Malaysian Oil Palm Green Conservation Foundation: Achieving coexistence with wild elephants in Johor (VIDEO)

Malay Mail
Malay Mail

KUALA LUMPUR, Jan 29 — Over the past 30 years, the wild elephant population in Johor has been severely affected by deforestation for agriculture and plantation expansion.

With limited areas for foraging and roaming, elephants invariably cross paths with people, causing human-elephant interactions (HEI).

When palm oil smallholder Hamzah Ahmad first began clearing his plot of land in Sungai Ara, Kota Tinggi, Johor, in 2006, he said there were no wild elephants around.

“After four to five years, they started coming in,” said Hamzah, who has been farming on his own for 18 years.

Another palm oil smallholder, Idris Abu, also based in Sungai Ara, said he has encountered wild elephants many times.

“When you see them, whether in the village or plantation, trust me, you will be afraid of them and want to run,” said Idris, who started his plantation 16 years ago in 2008.

Luckily for Hamzah and Idris, efforts are being made to address their issues and protect the wild elephant population through the Human-Elephant Coexistence (HEC) Project at Sungai Ara in Kota Tinggi, Johor.

A joint collaboration by international NGO Earthworm Foundation (EF) and Malaysian Palm Oil Board (MPOB), the project aims to empower local stakeholders, especially the smallholders, to strive towards achieving coexistence with elephants to complement wildlife conservation, promote community safety and reduce crop damage.

This is to ensure the consistency of palm oil supply in the market, based on three key objectives.

The first objective is to improve the management of HEI with smallholders in Sungai Ara through capacity building and the application of physical barriers.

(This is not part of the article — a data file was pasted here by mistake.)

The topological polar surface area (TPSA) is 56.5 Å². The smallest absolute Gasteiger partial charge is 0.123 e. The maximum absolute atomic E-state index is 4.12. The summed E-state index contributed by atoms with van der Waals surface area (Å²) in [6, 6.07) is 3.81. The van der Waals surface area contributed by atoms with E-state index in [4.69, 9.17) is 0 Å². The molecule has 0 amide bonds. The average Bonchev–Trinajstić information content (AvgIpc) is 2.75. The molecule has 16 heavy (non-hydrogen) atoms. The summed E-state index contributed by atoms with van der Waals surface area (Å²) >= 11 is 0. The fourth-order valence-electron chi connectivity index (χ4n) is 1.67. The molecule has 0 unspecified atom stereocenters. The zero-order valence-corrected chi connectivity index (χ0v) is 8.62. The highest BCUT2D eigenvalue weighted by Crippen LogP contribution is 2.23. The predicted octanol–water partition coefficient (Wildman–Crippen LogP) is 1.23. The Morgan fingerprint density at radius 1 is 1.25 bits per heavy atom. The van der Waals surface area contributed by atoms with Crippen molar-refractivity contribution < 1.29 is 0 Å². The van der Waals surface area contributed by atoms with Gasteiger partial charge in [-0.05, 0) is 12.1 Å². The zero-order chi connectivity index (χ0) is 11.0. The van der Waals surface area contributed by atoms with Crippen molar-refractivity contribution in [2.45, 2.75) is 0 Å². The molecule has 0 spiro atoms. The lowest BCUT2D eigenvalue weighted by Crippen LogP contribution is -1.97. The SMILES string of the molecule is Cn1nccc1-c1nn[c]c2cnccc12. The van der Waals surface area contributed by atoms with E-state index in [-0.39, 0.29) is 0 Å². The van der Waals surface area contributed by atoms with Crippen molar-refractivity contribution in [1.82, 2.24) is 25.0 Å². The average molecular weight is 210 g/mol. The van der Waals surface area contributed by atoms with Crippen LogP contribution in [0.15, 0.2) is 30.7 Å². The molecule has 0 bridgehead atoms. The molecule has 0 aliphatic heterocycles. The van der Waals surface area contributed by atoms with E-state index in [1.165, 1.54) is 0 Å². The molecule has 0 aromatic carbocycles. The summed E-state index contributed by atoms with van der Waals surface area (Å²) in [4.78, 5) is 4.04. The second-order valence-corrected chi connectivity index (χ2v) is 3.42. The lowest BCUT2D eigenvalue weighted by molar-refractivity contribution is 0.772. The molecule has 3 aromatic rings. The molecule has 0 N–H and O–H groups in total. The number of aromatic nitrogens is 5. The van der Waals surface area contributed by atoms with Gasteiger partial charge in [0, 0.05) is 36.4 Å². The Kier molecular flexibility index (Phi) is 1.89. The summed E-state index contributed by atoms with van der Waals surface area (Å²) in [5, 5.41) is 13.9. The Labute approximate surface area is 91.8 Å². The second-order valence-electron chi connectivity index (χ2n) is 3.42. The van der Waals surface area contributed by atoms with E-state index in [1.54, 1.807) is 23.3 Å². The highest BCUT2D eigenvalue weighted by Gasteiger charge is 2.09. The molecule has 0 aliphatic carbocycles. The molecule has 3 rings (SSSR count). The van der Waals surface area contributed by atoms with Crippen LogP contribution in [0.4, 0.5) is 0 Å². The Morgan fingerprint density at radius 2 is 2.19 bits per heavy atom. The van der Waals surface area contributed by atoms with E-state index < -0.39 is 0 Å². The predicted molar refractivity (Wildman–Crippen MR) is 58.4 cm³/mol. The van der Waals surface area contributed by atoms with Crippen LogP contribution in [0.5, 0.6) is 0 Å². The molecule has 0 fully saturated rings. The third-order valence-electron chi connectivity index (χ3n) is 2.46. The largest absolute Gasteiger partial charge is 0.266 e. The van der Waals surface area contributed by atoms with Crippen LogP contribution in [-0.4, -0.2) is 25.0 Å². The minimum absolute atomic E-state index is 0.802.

The second objective will be to connect neighbouring plantations and smallholders to achieve human-elephant coexistence via an integrated management plan.

The third objective will focus on strengthening data collection to evaluate the impact of the human-elephant coexistence strategies for adaptive management.

As Malaysian Sustainable Palm Oil-certified smallholders in Sungai Ara, Hamzah, Idris and fellow farmers are the target group for the first objective.

Late last year, the community completed the construction of their own electric fence, alongside trenches around their estate borders. However, some sections require further reinforcement and maintenance.

Hamzah said wild elephants like eating heart of palms, also known as umbut, especially from young palm oil trees.

“When they are in my plantation they won’t go away until they get something to eat,” he said.

Wild elephants are known to rip off trunks of palm oil trees to get to the heart of palms, which is the white coloured core. They even manage to breach the electric fence by knocking down a tree and using it as a “bridge” to get in and out safely.

In 2022, MPOB and EF signed an agreement formalising a partnership to improve the lives of farmers across Malaysia.

Their goal is to save the palm oil plantations while protecting endangered wild elephants, which are protected by the Malaysian Wildlife Protection Act 1972 (No. 76 of 1972).

“We work with industries around the world and try to help them solve social and environmental issues,” said Khalis Afnan, project leader of Earthworm Foundation’s forest and environment programme.